In July 2022, I started my first internship as a part-time engineer working at Halter (an agri-tech company based in Auckland CBD) and later transitioned to full-time in November for the summer period. Having done both part-time and full-time now, I’m here to share some of my insights into the similarities and differences between the two in an internship, as well as some general tips for anyone starting (or thinking of starting) internships soon!
Since I started with part-time work rather than full-time, it took me a while to really get to know the people around me, both within and outside of my team. I wasn’t given particularly large projects to work on until a couple months into my internship since my company moved rather fast, making it difficult for a part-time intern to work on anything significant in the timeframe they required. However, I still got to participate in fun activities with my team and the wider company, and my work was recognised by my team while I was out of office. These points all helped me feel more valued as a team member, even if I wasn’t in the office every day.
I really enjoyed the flexibility that part-time offered me — I worked two days a week and could choose which days I came into the office, and could also work remotely if needed — and this flexibility was essential when it came to balancing work on top of university and clubs. That being said, there’s a trade-off: if you want to get more integrated with the company and really have an impact while working part-time, you may find yourself working outside of normal hours, making it difficult to maintain a healthy work-life balance. I definitely found myself doing this towards the end of my part-time work as I was assigned a larger project to work on. I took time off to focus on exams, but still found myself doing work after-hours.
Most summer internships between November and February, including mine, will be full-time (40 hours a week, roughly 8 hours a day, Monday-Friday, typical 9-to-5 lifestyle, etc. etc.). The experience really allows you to immerse yourself in your role and understand how it fits into the context of what the company does. Since I had worked part-time already, I also had gained the trust of my team members and was able to confidently take on more work now that I was in the office every day. Maintaining a work-life balance has also been way easier with full-time, since I limit almost all my work to when I’m physically in the office unless absolutely necessary. Being in the office at the same times as everyone else also helps you get to know people within and outside of your team much better than being in part-time. The only significant downside I’ve found so far is having all my free time limited to after 5pm (and grocery shopping, cooking, exercising and doing summer school eats up that time very quickly!). However, there are some tips you can try to help you thrive while working a 9-to-5 (rhyming unintended) — keep reading below to find out!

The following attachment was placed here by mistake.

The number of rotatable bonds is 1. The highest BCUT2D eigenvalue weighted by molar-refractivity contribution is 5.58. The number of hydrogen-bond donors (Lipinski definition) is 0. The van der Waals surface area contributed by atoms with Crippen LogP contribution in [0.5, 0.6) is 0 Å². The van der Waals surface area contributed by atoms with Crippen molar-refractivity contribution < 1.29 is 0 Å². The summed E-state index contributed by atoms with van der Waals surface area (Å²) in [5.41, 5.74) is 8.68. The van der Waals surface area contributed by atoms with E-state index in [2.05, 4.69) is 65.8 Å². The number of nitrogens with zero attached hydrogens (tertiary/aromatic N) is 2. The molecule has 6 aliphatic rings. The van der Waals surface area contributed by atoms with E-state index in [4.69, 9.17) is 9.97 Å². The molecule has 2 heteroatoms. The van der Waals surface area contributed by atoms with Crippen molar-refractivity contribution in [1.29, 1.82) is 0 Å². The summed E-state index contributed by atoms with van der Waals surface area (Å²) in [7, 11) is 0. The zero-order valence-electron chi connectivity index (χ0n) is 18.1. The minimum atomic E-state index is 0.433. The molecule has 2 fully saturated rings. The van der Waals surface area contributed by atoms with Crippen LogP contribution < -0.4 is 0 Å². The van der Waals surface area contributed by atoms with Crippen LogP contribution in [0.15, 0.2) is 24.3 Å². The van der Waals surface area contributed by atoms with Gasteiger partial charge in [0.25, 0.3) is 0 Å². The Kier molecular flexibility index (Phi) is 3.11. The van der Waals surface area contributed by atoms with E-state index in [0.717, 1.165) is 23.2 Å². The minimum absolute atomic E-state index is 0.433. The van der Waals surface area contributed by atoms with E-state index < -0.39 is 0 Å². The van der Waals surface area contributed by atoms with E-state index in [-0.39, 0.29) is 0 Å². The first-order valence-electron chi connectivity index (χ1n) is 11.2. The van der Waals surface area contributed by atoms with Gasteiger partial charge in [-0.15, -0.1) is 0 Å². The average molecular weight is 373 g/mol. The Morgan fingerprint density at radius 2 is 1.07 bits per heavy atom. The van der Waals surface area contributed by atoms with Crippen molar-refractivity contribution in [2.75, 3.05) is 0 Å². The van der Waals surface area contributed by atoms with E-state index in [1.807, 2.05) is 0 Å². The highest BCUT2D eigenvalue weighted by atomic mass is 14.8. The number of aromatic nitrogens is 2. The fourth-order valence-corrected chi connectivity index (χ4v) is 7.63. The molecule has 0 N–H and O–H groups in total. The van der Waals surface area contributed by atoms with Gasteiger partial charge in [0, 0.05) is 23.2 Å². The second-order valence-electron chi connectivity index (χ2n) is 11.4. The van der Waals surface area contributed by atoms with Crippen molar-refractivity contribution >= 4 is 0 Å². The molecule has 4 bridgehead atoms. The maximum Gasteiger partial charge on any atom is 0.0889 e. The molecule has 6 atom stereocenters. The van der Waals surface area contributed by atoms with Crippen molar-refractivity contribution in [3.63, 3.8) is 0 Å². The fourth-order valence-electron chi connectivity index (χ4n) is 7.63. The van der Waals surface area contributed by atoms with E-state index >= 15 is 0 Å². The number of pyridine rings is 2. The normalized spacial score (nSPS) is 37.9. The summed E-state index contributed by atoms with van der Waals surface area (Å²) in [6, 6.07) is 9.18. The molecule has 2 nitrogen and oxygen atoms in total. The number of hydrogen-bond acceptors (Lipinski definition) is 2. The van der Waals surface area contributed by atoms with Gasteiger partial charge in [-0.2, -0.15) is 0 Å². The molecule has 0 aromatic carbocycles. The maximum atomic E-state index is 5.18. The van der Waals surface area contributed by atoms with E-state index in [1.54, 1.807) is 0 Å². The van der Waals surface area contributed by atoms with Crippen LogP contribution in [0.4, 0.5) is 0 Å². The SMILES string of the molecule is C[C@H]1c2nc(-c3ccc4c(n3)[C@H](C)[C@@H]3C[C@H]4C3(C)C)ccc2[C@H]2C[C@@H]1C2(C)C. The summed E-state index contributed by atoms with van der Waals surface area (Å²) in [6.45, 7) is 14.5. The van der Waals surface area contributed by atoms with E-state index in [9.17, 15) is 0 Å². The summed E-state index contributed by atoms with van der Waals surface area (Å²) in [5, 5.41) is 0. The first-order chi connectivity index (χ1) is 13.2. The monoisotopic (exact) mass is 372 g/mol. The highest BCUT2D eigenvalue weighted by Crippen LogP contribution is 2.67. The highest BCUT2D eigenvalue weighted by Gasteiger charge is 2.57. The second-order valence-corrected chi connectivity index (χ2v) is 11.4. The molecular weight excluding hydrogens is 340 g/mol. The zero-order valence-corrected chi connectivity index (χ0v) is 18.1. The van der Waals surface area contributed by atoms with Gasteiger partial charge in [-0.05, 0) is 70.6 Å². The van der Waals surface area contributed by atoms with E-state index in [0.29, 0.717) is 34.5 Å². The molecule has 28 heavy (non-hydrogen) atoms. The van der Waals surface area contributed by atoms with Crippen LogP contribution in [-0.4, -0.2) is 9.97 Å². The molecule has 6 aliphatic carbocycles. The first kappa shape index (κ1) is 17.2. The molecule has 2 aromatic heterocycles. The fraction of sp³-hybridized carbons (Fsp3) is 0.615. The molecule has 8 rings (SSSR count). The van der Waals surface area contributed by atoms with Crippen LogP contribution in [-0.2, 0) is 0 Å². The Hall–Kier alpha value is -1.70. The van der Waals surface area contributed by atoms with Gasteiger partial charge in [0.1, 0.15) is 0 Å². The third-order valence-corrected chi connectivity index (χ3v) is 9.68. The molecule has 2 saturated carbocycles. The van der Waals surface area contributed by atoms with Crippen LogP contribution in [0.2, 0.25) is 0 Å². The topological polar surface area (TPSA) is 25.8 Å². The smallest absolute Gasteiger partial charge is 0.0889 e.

Overall, I’d say I’ve enjoyed full-time work more than part-time as it’s allowed me to become more integrated in my team and have a real impact on the company, two things I value greatly as a young intern. Still, I enjoyed the flexibility of part-time and the chance to balance work alongside other commitments during the semester, so I’d say both experiences were valuable to me in their own way!
Tips for your First Internship
If you’re thinking of starting an internship soon, here are some tips I wish I knew when I first started:
- Don’t be afraid to ask LOTS of questions. Even people starting in higher positions will ask questions to clarify things or get context from their colleagues and managers — it’s a sign of a well-invested employee eager to take initiative! As an intern, they don’t expect you to know everything either, so don’t worry about appearing “dumb” if you don’t understand things right away — trust me, if you ask lots of questions, they’ll be happy to help and excited to see you’re interested in learning more.
- Set boundaries! It can be easy to fall in the trap of working overtime as an intern, but it’s important to maintain a work-life balance especially in a full-time job. Dedicate your hours in-office (or, if it’s a remote internship, set aside specific hours at home) to work, and leave yourself free time to enjoy other activities. Setting such boundaries from the start is the best way to reinforce them, both for yourself and your colleagues, for the duration of your internship. Same goes for answering emails or work-related messages: set aside time for these so you’re not doing them when you should be relaxing after work!
- Find a mentor. Whether it’s your manager, another colleague, or even someone from a different company, find someone you connect with who is working in a similar position you’re curious about working in yourself in the future. Schedule coffee chats with them, ask them about their current work, their education and employment journey to get where they are, advice for yourself, etc. People love to talk about themselves, so if you come prepared with a list of questions to get the conversation started, most times you’ll have no trouble getting valuable information from them! And once you find someone you connect with, you can share with them your own journey as you navigate university and your first internship and hopefully get advice from them as you go.
Sophia SchulzSophia Schulz
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Hi there! My name is Wilson Zhao, I have studied the courses of Urban planning in the University of Auckland. Since I have graduated from high school, I am excited about my new journeys to the university, the level of confidents and interest to explore the unknown things are vividly spare. I will share more experience with you later on!